Directivity is a measure of the directional characteristic of a sound source. It is often expressed as a Directivity Index in decibels, or as a dimensionless value of Q. This is an important aspect of a sound source, especially in a reverberant field. When a balloon is popped, it sends sound out in all directions equally (for all practical purposes), and this would represent a Q value of 1. A person talking has a Q value of approximately 2, which means that sound radiates in a hemispherical pattern (half a sphere). Directivity is important because it helps indicate how much sound will be directed towards a specific area compared to all the sound energy being generated by a source. If you have a limited amount of sound energy available (like that produced by the human voice), you can increase the distance that your voice will cover by increasing the directivity of your voice. You have probably experienced this calling to someone outdoors, when you cup your hands around your mouth to increase the directivity. What you are doing is "directing" more of the sound generated by your voice in the direction you need it to go. Someone talking through a megaphone may improve their voice's Q value to 15-20. You could think of this like a nozzle on your garden hose. Your garden hose will deliver a fixed amount of water, you can spray it in a mist to cover a wide area, or you can shoot it in a stream to a distant location, it's the same amount of water either way.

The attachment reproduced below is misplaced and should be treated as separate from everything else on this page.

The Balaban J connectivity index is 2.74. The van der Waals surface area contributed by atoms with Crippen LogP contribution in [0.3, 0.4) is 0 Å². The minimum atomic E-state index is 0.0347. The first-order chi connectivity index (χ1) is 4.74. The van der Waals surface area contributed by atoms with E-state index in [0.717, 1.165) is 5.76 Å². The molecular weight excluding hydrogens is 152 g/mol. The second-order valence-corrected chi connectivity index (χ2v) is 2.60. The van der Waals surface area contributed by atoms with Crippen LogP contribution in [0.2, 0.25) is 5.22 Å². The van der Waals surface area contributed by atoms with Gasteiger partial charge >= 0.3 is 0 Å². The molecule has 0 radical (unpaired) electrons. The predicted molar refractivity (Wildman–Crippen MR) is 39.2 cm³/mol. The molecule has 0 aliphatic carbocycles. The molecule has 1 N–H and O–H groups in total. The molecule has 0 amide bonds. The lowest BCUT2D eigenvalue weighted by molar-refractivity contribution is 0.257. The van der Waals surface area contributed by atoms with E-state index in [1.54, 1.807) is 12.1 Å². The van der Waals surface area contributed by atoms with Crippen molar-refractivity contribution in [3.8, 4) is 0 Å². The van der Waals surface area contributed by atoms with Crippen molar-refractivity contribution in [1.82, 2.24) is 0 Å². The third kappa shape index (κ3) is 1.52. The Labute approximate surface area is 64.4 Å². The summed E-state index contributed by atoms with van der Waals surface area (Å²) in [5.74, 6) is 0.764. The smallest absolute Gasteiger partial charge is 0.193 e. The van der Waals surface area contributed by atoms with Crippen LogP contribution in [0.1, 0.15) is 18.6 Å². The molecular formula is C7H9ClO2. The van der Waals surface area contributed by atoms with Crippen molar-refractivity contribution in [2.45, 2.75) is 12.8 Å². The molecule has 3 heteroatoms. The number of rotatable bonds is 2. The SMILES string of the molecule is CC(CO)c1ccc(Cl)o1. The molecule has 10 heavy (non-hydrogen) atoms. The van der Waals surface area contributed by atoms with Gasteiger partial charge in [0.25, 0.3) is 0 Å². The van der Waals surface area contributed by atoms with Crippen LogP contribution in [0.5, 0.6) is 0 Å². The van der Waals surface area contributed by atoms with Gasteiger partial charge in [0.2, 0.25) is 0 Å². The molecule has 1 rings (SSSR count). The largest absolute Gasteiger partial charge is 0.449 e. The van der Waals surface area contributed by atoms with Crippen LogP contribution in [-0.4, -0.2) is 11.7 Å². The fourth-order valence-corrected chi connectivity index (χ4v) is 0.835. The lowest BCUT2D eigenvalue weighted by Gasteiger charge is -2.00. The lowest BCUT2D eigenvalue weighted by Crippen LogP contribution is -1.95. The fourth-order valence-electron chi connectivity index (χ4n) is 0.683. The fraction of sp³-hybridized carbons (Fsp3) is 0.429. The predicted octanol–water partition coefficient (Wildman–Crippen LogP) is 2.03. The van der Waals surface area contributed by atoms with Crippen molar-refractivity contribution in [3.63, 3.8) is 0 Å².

In a reverberant space, directivity plays another role. A low Q source, like a person talking, or a balloon popping will excite the reverberant field very uniformly. This limits the distance you can communicate before speech is masked by the reverberant sound. If you could increase the amount of sound that was directed towards your target, and at the same time reduce the amount of sound that went off in all directions to add to the reverberant field, you could increase the distance you could communicate. This is what increased directivity does for you. Unlike the outdoor case we described above, where the unused sound is lost forever, in a reverberant space the unused sound bounces around and adds to the background noise. A high directivity source, like a voice through a megaphone, can significantly increase the effective communication distance.
Loudspeakers have to be selected on the same basis for use in reverberant spaces. This is part of the sound system design process for us, we evaluate the reverberation time of the space, and determine what the directivity of the loudspeaker has to be to communicate over the distances required. It is possible to have reverberation times so long that it is impossible to select a directional enough loudspeaker to work effectively. The situation is complicated further if there are several loudspeakers involved. The loudspeakers that don't point towards you just contribute to the reverberant field you hear, without contributing to the useful sounds you hear. In very reverberant spaces, where one speaker may have worked, adding four or five speakers may prove to be unworkable. This is why directivity is a critical specification for difficult acoustical environments. Here's a discussion on Loudspeaker Directivity as a Design Issue.
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